After a bad experience where she had ramped up garlic production for a restaurant that dropped her as a supplier, Driscoll turned to utilizing written contracts for marketing. Sitting at her dining room table on a summer afternoon, she pulls out one of the contracts; in this case it’s for providing herbs to a tea maker. It stipulates how much the farm will provide, the price, and delivery dates. If there is some sort of disaster that prevents Seven Songs from delivering on the contract, it’s Driscoll’s responsibility to tell the buyer as soon as possible. “That’s my out — I just have to communicate well,” she says.
One buyer of ginger has good cash flow in the spring, a time when Driscoll’s income is low, so that business has agreed to pay her early for product that won’t be delivered until later in the season.
“So I’m planting the seed, growing the plant, picking the fruit of that plant or digging it or whatever,” she says. “And then it’s finally going to the place I’ve agreed upon with the people, at the price we’ve agreed upon, at the time we’ve agreed upon. Mostly, it just works so well to know what I’m growing already has a home.”
After putting away the contract, Driscoll gives a tour of a packing shed and greenhouse area that’s part of a classic refurbished red barn. It’s clear the area was designed to be efficient and to minimize unnecessary labor as much as possible: carts and drying racks are on wheels for easy movement, and tables and wash basins are set up at comfortable heights. She climbs the stairs to the airy hayloft where south-facing windows look out onto surrounding farmland. The former forage storage area has been remodeled in a way that it’s an efficient place to process garlic. Just as importantly, it appears to be a pleasant place to work. That’s important not just for Driscoll and Hambidge — community is critical to the couple and they often invite customers and friends over for work parties at the farm. Driscoll also networks with other farmers and neighbors in the area, and she’s part of the Cannon River chapter of the Sustainable Farming Association, which gets together for monthly socials.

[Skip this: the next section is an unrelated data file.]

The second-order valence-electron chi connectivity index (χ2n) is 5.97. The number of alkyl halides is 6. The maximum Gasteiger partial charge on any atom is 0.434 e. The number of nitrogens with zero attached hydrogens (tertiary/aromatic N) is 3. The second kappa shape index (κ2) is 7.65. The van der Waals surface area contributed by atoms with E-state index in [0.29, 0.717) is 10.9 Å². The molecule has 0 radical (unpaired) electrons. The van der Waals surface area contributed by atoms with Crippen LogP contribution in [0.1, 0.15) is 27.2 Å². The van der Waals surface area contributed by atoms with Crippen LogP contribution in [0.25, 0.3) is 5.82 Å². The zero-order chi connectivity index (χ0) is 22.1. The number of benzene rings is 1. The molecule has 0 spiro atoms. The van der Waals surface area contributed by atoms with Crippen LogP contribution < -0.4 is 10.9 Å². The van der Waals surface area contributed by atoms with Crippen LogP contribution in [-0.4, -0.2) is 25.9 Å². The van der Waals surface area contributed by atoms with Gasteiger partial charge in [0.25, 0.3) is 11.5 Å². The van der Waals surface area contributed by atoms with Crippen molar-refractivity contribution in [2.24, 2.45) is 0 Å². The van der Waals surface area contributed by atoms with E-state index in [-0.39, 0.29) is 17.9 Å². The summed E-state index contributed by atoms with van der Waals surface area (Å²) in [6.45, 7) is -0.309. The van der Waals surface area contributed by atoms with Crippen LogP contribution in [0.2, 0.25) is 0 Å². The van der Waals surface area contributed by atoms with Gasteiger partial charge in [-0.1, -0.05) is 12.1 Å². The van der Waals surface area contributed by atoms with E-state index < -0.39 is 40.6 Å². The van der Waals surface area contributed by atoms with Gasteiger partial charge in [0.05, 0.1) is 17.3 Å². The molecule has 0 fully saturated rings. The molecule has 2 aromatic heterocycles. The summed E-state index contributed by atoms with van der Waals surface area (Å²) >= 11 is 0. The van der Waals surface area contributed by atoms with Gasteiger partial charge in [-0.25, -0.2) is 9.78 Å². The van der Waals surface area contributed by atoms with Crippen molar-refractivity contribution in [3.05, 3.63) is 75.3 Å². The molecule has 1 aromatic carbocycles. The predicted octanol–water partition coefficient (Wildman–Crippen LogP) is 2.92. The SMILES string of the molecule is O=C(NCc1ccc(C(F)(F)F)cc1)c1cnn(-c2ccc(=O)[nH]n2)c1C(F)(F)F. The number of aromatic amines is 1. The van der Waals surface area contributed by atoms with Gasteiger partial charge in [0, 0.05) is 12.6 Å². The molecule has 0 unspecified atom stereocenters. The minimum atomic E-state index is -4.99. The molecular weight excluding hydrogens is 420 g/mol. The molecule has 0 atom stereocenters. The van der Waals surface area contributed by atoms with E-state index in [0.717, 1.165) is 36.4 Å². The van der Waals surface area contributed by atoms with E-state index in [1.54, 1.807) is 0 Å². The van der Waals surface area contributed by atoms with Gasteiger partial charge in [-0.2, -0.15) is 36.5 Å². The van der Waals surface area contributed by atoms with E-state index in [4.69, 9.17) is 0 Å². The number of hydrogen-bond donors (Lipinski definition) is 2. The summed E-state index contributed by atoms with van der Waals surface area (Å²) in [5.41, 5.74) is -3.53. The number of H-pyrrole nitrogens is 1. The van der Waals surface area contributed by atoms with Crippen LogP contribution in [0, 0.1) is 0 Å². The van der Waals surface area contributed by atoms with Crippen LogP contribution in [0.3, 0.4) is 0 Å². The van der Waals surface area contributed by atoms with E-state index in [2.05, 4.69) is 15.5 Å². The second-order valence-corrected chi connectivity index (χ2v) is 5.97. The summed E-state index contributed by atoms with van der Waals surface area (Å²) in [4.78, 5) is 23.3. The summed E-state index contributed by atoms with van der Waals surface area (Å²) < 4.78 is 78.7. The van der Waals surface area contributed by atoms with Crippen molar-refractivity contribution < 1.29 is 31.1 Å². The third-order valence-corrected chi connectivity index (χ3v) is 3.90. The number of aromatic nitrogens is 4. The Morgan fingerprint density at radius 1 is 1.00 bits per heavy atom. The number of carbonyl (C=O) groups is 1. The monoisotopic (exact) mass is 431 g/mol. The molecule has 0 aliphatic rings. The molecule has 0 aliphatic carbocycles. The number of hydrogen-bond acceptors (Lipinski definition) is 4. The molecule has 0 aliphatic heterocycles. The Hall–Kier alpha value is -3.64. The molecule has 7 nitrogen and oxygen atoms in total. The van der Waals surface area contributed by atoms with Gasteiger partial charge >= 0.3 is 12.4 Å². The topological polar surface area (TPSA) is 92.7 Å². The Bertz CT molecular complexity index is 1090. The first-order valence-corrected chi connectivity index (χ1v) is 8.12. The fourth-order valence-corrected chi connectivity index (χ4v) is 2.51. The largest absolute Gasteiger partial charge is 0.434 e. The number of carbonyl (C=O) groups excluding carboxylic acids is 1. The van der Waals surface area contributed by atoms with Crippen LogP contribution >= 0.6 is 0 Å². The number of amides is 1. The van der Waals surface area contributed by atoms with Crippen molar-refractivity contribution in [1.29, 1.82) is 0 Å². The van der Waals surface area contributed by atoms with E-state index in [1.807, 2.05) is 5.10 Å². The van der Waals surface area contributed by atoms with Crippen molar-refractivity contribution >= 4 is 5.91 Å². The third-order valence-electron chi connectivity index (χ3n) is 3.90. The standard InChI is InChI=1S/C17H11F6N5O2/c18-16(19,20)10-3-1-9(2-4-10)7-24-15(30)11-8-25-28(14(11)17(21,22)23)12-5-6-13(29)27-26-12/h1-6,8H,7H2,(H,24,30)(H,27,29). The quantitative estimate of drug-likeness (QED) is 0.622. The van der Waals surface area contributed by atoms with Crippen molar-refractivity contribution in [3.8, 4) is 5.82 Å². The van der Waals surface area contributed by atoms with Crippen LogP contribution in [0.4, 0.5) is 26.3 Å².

After all, she wonders out loud, what good is it to do a type of farming that’s called regenerative, “if we’re not regenerating us?”
This profile was originally published in the No. 1, 2023, Land Stewardship Letter.